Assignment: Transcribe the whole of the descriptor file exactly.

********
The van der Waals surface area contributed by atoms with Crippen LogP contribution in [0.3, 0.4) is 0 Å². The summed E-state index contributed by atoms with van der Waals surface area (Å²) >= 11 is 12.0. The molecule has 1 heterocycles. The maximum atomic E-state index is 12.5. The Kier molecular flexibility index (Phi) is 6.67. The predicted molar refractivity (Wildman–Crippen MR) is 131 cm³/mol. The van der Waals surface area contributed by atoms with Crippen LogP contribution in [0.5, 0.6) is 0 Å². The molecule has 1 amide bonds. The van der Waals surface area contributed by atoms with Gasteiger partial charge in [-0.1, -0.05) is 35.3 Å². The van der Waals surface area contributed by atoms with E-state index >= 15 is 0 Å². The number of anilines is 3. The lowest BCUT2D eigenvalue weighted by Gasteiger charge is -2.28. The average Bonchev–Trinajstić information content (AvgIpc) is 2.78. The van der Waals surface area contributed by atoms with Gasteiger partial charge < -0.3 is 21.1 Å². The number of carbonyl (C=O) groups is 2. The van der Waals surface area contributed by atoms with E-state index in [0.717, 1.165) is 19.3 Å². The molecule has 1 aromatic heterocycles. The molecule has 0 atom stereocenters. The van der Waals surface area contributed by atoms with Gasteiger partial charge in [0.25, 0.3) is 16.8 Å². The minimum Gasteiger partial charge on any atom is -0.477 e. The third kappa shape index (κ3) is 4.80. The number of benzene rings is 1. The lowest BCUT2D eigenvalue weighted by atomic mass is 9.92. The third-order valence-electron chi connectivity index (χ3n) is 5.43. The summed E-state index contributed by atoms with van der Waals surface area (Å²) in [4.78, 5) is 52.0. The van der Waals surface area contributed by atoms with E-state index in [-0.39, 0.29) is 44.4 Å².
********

The van der Waals surface area contributed by atoms with Crippen LogP contribution in [0.3, 0.4) is 0 Å². The summed E-state index contributed by atoms with van der Waals surface area (Å²) >= 11 is 12.0. The molecule has 1 heterocycles. The maximum atomic E-state index is 12.5. The Kier molecular flexibility index (Phi) is 6.67. The predicted molar refractivity (Wildman–Crippen MR) is 131 cm³/mol. The van der Waals surface area contributed by atoms with Crippen LogP contribution in [0.5, 0.6) is 0 Å². The molecule has 1 amide bonds. The van der Waals surface area contributed by atoms with Gasteiger partial charge in [-0.1, -0.05) is 35.3 Å². The van der Waals surface area contributed by atoms with E-state index >= 15 is 0 Å². The number of anilines is 3. The lowest BCUT2D eigenvalue weighted by Gasteiger charge is -2.28. The average Bonchev–Trinajstić information content (AvgIpc) is 2.78. The van der Waals surface area contributed by atoms with Gasteiger partial charge < -0.3 is 21.1 Å². The number of carbonyl (C=O) groups is 2. The van der Waals surface area contributed by atoms with E-state index in [0.717, 1.165) is 19.3 Å². The molecule has 1 aromatic heterocycles. The molecule has 0 atom stereocenters. The van der Waals surface area contributed by atoms with Gasteiger partial charge in [0.25, 0.3) is 16.8 Å². The minimum Gasteiger partial charge on any atom is -0.477 e. The third kappa shape index (κ3) is 4.80. The number of benzene rings is 1. The lowest BCUT2D eigenvalue weighted by atomic mass is 9.92. The third-order valence-electron chi connectivity index (χ3n) is 5.43. The summed E-state index contributed by atoms with van der Waals surface area (Å²) in [4.78, 5) is 52.0. The van der Waals surface area contributed by atoms with E-state index in [-0.39, 0.29) is 44.4 Å².